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How To Bargain At Flea Markets In India?

Discussion in 'Travel advice' started by Krupa Patel, Feb 16, 2016.

  1. Krupa Patel

    Krupa Patel New Member

    From my first post, many of you may have seen that I will be in India and I would be going to flea markets in Delhi and Mumbai. When it comes to flea markets I know there is a lot of bargaining which has to be done and it is different from country to country. This being my first time in India without my parents and me being a foreigner, I would need some tips on bargaining. I also have some questions which would help me, so I would appreciate it if they would be answered along with your own tips. Thanks

    How do I know I am paying the right price?

    Is there anything special I should say to the shopkeeper to make him realize I know that I can't be ripped off?

    Would I find the same product at two different shops in the market? So that I don't miss a chance of getting the product at a better price?

    Is there anything I should check for when purchasing the products?

  2. Arianne

    Arianne Member

    I think you can base your price point on what you would pay for something similar at home. If you go in knowing the exchange rate, say 100 Indian Rupee is $1.50 US, then you will have a base to judge whether they are charging you too much.
    Deven likes this.

  3. JoJo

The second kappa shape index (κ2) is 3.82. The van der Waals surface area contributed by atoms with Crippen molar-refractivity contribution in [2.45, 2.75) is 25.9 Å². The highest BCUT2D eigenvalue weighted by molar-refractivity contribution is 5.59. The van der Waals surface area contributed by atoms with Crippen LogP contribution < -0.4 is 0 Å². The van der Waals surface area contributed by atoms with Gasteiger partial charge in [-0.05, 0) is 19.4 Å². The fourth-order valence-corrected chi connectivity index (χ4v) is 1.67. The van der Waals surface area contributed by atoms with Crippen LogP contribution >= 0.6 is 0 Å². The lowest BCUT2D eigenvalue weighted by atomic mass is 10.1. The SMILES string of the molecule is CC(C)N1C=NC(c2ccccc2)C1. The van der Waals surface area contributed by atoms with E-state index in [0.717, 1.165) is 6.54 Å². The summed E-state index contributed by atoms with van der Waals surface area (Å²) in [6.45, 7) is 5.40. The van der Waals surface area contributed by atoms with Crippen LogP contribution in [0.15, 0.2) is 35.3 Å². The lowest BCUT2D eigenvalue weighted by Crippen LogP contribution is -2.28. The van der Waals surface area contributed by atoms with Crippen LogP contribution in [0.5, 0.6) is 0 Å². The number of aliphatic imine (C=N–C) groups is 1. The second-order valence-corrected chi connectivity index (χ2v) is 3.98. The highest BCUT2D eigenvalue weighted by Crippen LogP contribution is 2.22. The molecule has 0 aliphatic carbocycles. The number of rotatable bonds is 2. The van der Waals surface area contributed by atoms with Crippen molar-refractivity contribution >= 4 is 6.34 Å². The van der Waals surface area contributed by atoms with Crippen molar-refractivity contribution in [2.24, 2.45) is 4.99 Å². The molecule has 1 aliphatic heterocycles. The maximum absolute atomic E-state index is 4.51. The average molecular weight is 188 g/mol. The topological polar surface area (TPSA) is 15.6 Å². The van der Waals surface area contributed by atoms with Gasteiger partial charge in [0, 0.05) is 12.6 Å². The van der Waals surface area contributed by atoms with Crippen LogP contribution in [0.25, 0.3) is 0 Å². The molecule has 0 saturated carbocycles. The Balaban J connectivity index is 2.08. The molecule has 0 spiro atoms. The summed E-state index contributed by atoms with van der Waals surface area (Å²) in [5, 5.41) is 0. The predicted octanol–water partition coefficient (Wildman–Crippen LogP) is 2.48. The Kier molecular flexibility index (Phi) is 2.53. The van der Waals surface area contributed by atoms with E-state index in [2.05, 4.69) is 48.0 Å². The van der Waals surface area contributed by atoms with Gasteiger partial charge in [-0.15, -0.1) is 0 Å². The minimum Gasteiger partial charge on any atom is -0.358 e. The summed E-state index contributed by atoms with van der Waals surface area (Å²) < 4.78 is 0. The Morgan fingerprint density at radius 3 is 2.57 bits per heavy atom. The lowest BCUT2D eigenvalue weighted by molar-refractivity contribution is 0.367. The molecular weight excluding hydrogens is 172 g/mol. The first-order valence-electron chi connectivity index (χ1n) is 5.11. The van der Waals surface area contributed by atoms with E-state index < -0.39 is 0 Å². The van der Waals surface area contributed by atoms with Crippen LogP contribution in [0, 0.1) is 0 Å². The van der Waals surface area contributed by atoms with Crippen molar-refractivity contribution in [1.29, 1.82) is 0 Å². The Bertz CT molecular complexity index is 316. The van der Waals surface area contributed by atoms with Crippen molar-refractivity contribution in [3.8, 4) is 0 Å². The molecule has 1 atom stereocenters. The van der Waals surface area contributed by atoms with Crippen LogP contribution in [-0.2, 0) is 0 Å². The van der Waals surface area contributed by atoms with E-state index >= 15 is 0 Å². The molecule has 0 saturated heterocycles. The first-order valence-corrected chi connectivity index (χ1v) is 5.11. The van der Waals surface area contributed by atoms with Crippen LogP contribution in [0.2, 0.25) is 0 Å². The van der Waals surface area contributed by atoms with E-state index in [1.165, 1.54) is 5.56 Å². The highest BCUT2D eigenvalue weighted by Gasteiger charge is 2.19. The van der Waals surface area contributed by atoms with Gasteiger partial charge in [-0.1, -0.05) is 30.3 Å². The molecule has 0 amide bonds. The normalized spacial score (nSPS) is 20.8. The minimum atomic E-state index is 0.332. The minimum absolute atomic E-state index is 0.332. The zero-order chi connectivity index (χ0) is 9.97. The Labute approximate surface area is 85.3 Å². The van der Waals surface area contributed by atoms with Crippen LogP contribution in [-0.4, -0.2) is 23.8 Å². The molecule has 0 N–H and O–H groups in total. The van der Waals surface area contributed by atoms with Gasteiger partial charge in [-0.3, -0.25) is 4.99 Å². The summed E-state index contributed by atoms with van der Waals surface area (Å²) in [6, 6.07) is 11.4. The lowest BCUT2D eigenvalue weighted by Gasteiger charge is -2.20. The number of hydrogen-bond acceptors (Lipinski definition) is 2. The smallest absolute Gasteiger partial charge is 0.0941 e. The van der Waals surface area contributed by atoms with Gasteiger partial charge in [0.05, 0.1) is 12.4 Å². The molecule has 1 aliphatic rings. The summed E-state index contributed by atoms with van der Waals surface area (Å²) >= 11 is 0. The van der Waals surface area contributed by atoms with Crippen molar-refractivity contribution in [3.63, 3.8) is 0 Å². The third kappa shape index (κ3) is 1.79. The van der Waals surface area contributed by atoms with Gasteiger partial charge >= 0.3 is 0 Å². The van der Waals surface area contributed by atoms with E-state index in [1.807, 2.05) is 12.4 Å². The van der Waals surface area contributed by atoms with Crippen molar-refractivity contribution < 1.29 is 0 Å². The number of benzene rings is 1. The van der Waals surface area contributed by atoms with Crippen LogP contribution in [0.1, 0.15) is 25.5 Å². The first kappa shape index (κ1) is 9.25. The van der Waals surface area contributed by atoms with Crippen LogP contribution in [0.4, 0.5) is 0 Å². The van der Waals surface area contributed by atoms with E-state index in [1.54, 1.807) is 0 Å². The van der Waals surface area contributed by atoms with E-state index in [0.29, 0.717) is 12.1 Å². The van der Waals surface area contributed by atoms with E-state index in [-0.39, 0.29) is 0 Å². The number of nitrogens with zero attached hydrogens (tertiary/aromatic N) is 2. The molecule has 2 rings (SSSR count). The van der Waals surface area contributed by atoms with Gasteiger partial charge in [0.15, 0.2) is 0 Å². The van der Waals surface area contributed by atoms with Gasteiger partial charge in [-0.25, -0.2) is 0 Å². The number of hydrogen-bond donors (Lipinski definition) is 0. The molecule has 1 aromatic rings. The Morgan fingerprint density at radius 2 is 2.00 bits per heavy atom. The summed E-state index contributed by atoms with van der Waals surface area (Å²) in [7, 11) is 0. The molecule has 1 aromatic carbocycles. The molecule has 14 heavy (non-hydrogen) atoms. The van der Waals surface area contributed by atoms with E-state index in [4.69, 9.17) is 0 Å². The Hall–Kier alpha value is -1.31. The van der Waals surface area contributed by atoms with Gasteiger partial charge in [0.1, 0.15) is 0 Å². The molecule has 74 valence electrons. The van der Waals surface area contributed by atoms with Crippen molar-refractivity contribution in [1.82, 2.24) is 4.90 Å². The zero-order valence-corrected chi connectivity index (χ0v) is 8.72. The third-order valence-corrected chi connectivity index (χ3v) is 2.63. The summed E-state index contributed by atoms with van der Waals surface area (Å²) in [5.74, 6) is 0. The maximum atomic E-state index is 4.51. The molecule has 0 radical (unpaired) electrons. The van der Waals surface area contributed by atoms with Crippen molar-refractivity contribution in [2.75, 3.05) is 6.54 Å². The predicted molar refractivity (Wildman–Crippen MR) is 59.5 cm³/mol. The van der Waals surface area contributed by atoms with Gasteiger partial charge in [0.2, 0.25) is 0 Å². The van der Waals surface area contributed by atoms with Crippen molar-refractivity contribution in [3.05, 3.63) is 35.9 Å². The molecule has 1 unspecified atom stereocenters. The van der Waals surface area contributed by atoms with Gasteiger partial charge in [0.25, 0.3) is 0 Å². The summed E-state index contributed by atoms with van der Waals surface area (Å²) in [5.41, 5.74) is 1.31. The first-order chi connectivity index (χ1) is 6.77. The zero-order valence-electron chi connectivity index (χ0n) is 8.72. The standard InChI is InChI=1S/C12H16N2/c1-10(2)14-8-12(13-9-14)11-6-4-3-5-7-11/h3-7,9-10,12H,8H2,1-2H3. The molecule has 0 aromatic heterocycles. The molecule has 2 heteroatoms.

JoJo New Member

    If possible I would take someone with me the first time I went to a flea market that knew how to get around these things. I'm sure the hotel could recommend someone that is trustworthy.
  4. GinaMax

    GinaMax Member

    If you are going to bargain in any currency, then you need to be able to show the vendor that you understand the currency. You need to do a lot of research before you go. First, look at the types of items you are looking to buy. Find out what they cost here and then do some conversions. Make as many comparisons as you can so you can understand the value of the item in question. If you can show you understand the currency, and the value, then it should be much easier to bargain a good price. Keep in mind though, things in the US are a lot more expensive. They know that, you know that, and that may be where they try to hang you up.
    Elizabetonth, Admin and amelia88 like this.
  5. Jiggy

    Jiggy New Member

    I make it a point to do some homework before going to foreign flea markets. When I get there, I usually do three things. First, I establish what I think is a fair price for something. Second, I confirm that it's authentic (Where was it made? Is it handcrafted? What type of materials were used to make it?). Third, when I begin haggling, I start about fifteen percent lower than my established fair price point. I'm sure I have overpaid for the odd thing here and there, but I have never paid more than I wanted to.
  6. MarilynB

    MarilynB New Member